Umer Ashraf is an entrepreneur who owns the Glasgow-based iCafé shop chain, as well as smoothie and juice bar Paradise Bay, in Oban, Scotland

Quotes are beautiful things. They colour the canvas of conversation and often express the most complex elements of the human condition clearly and concisely. I usually quote the likes of Shakespeare, Socrates and Martin Luther King when I am discussing current affairs with friends. But recently, I found myself (in what one could justifiably call a rage) quoting Ghandi to a frightened pseudo-checkout operator while buying milk from Sainsbury’s.

Let me elaborate. I have high standards when it comes to customer service. I like connecting with human beings and find great joy in brief social encounters. So I’m a great believer in the virtue of patience and normally have no problem queuing at checkouts, as often the wait is well worth it. For example, earlier in the day, I was in line at WH Smith to pay for my FT Weekend. On reaching the counter, before me was the face of a beautiful young African woman with the world’s biggest frown on her face. Her beauty was a relief given that, a quick flick through the FT while waiting meant all I’d seen for the previous five minutes were pictures of Angela Merkel, William Hague and Vince Cable! Yet her frown disheartened me. I could see she was frustrated at having to serve misanthropes all morning who neither said please nor thank you. So I made it my mission not to leave until I had cheered her up. It didn’t take long. As she handed over my receipt, I asked her to bin it for me. Pointing to the FT I said: "Unless it is really bad news, I won’t want my money back". She lit up with a large smile. Mission accomplished. We had transformed what could have been a mere commercial transaction into a social one.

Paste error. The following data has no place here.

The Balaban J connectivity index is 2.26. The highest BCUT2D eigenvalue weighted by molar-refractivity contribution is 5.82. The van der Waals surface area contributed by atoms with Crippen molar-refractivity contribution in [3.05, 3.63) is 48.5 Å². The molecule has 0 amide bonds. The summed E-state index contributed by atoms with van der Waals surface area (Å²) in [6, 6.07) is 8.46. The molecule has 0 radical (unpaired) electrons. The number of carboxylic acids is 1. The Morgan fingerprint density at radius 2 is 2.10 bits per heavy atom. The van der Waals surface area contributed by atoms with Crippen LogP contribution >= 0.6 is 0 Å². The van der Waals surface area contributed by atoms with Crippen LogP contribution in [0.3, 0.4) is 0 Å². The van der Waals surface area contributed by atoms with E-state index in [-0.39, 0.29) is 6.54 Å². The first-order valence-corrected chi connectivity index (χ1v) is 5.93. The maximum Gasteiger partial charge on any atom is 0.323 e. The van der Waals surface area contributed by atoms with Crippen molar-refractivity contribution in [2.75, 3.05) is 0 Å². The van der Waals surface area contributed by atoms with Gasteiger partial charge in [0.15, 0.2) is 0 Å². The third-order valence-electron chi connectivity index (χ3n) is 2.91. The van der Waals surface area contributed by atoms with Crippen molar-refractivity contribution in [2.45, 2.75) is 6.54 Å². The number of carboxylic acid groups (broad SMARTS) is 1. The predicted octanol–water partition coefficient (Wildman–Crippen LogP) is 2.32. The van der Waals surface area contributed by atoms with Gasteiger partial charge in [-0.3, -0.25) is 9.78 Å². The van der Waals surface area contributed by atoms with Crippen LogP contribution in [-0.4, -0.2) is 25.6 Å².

Popping into Sainsbury’s on the way home, all I wanted was a bottle of milk, but as I went to pay, all the checkouts were closed during a peak period and all I could see was a swarm of frustrated customers dashing to and from malfunctioning self-service checkouts. Never before had I used one of these machines, but I was not given a choice, and everything that could have gone wrong did. It wouldn’t recognise the bar code, it wouldn’t accept my coins, it kept vomiting vile dictatorial commands, such as "remove item from this area". I was delaying the long queue behind me, full of growling customers.

With my patience tested to the limit, I let rip on the customer assistant. "Why do you have these bloody things"? I yelled! The entire supermarket froze in silence except for that dastardly machine. The trembling assistant replied: "I’m sorry sir, management make all these decisions; they think it will speed up customer service."

Instantly, I thought of Ghandi and quoted: "There is more to life than increasing its speed," before walking out.

Back at home, with no milk to enjoy a hot chocolate, I opened the FT and read this headline: "UK supermarkets to increase self-service checkouts".

"I want my money back," I yelled out, only to remember what I’d said to the assistant at WH Smith and, in tandem, the most common platitude of all: "Be careful what you say."